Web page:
Ownership rights exchanged; former embassy land to be opened to the public as a park
A ceremony was conducted on 31 August at a site next to the British Embassy Tokyo as the UK and Japan concluded a contract to exchange the ownership rights of the leased land owned by Japan for the British Embassy premises.
Mr Ichiro Miyashita, the State Minister for Finance, and Ms Julia Longbottom, the British Chargé d’Affaires, exchanged official contract documents at the site and both gave short remarks.
State Minister Miyashita said:
The land for the premises of the British Embassy Tokyo was first leased by the Japanese Government to the British Government when then Foreign Minister Soejima granted deeds to the land to the British Legation in 1872. In a prime location near the Imperial Palace, the British Embassy has been located on this state-owned land for more than 140 years, going back as far as the Meiji Era. The site takes on even more historical significance when considering that throughout this time it has been contributing to the strengthening of friendship between Japan and the UK.
After its return to the Japanese Government, the Ministry of Environment plans to maintain the beauty and tranquility of the area by turning the land into a public park, extending the parkland along the west side of the Imperial Palace. It is my hope that today’s conclusion of the contract to exchange the ownership rights of the leased land and its subsequent transformation into a public park will become a symbol of continued exchange and friendship between Japan and the UK.
Chargé d’Affaires Longbottom said:
I am delighted to see the best result for both the UK and Japan as we conclude the contract to exchange ownership rights of the leased land. When we learned that the land would be transformed into a public park, we asked HRH The Duke of Cambridge if he would be willing to mark the occasion during his visit to Japan in February this year. The area is already known for its particular beauty during the cherry blossom season, with one tree dating as far back as some 80 years, so we were delighted that The Duke agreed to plant a rare taihaku cherry tree and hope that as many people as possible will now be able to enjoy this new addition to the area.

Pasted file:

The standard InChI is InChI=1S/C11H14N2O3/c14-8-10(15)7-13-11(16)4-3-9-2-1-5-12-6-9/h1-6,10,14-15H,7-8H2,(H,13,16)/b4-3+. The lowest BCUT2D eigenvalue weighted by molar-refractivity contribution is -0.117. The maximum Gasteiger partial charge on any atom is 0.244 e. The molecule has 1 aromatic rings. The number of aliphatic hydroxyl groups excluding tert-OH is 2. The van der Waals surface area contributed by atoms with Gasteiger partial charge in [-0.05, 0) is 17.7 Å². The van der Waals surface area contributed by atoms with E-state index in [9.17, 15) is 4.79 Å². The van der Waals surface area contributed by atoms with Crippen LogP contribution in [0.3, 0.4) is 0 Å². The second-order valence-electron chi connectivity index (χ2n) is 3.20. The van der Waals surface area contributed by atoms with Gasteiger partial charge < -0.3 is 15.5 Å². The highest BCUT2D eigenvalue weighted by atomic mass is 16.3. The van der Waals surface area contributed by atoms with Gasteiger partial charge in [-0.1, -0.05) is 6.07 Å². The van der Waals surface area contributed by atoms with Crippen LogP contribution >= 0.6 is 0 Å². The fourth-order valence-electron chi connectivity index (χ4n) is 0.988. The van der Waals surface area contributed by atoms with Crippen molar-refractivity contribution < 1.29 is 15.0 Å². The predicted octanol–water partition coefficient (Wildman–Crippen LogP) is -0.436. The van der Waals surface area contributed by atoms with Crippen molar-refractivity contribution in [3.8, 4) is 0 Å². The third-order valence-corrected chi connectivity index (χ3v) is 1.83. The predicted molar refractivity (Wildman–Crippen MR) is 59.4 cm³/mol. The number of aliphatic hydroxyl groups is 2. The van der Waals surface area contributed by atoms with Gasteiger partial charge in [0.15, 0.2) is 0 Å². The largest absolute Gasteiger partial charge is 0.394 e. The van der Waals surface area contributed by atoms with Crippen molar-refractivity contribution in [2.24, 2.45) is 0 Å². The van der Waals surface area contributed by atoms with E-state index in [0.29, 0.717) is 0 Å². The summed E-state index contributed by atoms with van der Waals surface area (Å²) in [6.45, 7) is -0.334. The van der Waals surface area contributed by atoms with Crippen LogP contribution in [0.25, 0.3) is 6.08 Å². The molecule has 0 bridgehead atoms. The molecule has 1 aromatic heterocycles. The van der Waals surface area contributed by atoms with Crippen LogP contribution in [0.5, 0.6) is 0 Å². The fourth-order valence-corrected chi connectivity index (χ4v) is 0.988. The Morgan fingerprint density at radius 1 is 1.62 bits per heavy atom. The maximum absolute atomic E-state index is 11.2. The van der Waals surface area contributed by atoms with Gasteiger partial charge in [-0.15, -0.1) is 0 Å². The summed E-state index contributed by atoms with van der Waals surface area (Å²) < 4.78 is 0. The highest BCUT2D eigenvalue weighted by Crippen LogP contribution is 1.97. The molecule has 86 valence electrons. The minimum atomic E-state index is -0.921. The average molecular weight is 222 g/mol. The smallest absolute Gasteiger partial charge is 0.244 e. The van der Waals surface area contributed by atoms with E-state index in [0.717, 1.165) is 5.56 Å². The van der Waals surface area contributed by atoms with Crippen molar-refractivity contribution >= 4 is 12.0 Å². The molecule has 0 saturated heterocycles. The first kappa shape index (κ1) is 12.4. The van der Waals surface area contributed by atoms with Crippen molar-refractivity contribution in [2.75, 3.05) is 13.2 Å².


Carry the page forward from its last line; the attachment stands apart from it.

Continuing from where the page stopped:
As well as planting a cherry tree in this historic location, The Duke was also in Japan to look to the future. He launched our year-long “Innovation is GREAT” campaign, aiming at further strengthening partnerships between the UK and Japan. It is symbolic that we’ve been able to conclude today’s exchange in the year that we are promoting new UK-Japan partnerships across a diverse range of areas. I hope that many people will be able to visit and soon enjoy the public park and that they will pause to reflect on not only the area’s natural beauty, but also its historical significance and symbolism for the future of UK-Japan friendship, strengthening from generation to generation.
Closing the ceremony, State Minister Miyashita and Chargé d’Affaires Longbottom posed for a photo with a taihaku cherry tree planted by HRH The Duke of Cambridge during his first visit to Japan in February 2015. Ms Toshiko Takeya, the Parliamentary Vice-Minister of Finance, joined the photo session.
The cherry tree will be re-planted when the returned land is transformed into a public park, extending the existing national park area that forms the outer gardens of the Imperial Palace.
For further information, please see the website of the Japanese Ministry of Finance. www.mof.go.jp/English/national_property/others/20150831.html